Rolling Stone reckons with it and former sister publication Us Weekly's role in profiting off of Britney Spears: "According to the AP, two-thirds of US Weekly’s covers in 2007 featured Spears, who at one point was on the cover of the magazine for 14 weeks in a row," writes Rolling Stone's Tim Chan "OK! Magazine had Spears on more than half their covers between 2006 and 2007, with the magazine’s publisher crediting interest in the singer for helping double the company’s ad revenue, which hit more than $50 million at its peak. This magazine profited off Spears too, with many of the star’s memorable Rolling Stone covers still among some of the publication’s best-selling issues of all time. (Full disclosure: US Weekly was previously owned by Jann Wenner, who is also the founder and former owner of this magazine.) It wasn’t just magazines making money from the star though — photo agencies had camera crews in SUVs and motorcycles focused on trailing Spears, with shots of the singer reportedly selling for tens of thousands of dollars, more than ten times the going rate for other celebrities."
Page Six claims Britney Spears has watched Framing Britney Spears: "There are parts of the film that were too hard and emotional for her to watch — the scenes that describe the most difficult times of her life, the relentless media circus and the harsh focus on her as a young mother," a source tells Page Six. "But, she feels, for the first time in many years, that people are on her side and things will get better for her." But Framing Britney Spears director Samantha Stark says: "I don’t believe that story … Yeah, that’s a Page Six with an anonymous source. They also posted that she hadn’t seen it as well with a different anonymous source. So I’m sorry to say, I don’t believe it.”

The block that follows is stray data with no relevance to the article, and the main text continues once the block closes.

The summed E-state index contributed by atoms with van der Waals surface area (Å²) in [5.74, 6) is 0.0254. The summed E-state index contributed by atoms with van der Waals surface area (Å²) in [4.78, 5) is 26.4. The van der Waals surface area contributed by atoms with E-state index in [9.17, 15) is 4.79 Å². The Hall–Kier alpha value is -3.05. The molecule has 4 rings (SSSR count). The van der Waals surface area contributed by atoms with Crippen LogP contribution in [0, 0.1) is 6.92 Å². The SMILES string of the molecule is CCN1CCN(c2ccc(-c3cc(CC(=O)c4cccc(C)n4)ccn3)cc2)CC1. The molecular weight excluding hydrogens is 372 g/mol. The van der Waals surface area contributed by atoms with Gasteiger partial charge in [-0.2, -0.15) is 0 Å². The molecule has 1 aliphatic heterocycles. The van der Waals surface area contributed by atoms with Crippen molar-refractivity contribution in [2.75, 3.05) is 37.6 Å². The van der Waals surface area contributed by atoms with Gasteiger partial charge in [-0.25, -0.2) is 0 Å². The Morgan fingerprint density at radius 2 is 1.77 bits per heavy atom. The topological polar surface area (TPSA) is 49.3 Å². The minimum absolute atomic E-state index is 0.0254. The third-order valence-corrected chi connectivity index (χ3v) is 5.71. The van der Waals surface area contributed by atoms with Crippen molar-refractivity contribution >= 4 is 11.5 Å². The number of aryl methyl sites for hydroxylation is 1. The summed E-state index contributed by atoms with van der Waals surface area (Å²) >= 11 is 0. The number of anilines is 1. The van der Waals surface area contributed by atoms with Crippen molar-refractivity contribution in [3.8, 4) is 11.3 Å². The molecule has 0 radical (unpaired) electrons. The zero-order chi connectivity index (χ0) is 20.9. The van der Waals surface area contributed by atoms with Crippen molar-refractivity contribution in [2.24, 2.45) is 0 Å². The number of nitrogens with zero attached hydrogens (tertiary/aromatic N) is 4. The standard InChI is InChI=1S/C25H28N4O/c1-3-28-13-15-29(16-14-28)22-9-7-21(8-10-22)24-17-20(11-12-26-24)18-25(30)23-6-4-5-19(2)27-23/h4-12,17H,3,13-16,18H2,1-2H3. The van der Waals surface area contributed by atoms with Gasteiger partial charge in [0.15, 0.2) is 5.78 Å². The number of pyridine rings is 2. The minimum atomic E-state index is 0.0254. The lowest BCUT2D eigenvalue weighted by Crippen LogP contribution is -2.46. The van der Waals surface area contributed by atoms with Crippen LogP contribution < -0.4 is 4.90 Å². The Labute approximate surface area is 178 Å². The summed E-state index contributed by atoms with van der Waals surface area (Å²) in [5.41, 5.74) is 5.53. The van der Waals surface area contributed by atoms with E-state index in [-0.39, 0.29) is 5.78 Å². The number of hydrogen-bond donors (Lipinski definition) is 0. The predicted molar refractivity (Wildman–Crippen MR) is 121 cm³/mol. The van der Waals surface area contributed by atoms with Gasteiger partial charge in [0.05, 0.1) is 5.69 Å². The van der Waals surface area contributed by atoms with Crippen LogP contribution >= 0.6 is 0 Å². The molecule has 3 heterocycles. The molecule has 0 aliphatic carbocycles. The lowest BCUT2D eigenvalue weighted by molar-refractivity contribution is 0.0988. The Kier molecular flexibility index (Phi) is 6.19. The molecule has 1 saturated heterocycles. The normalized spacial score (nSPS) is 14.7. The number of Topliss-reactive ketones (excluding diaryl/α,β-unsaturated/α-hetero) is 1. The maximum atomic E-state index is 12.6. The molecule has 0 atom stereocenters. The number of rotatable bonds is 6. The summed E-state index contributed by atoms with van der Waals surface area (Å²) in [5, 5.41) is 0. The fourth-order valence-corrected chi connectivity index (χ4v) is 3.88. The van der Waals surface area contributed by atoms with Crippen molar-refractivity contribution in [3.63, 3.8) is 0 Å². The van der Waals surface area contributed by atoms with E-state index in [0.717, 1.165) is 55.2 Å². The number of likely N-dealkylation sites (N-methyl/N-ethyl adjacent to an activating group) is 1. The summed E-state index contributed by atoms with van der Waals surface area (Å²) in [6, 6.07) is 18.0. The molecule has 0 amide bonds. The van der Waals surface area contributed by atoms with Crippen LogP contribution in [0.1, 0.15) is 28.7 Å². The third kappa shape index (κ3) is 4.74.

Are we all responsible for what happened to Britney Spears?: "Most of us are comfortable now saying that this treatment was unjust, that it hurt a human being when she was at her most vulnerable, and that it contributed to the circumstances that left Spears locked in the conservatorship that controls both Spears’s finances and her personal life," says Constance Grady. "But now a new question develops: Just how much responsibility do we all bear for the way Spears was treated?" “Lots of virtuous folks on here pretending they didn’t read Perez Hilton or Us Weekly’s abusive coverage of Britney religiously in 2005,” tweeted Billy Eichner. “We are all to blame.” Us Weekly film critic Mara Reinstein responded: "I admit I wrote many of those Us Weekly cover stories back in the day. Trust me, we wouldn’t have kept reporting out the saga if public interest weren’t rampant. Everyone is complicit to varying degrees.” Grady adds: "When Reinstein and Eichner and (Framing Britney Spears interview subject and former paparazzo Daniel) Ramos argue that they weren’t personally victimizing Spears but merely giving the people what they wanted, there’s a certain amount of truth to what they’re saying. They were working within a system of incentives and consumption that they did not build. But it also remains the case that it was well within the capabilities of people like Reinstein and Ramos to stop working with that system, even if they did not build it. And it is sheer revisionist history to suggest that no one knew that the way the mainstream media talked about Spears was wrong at the time."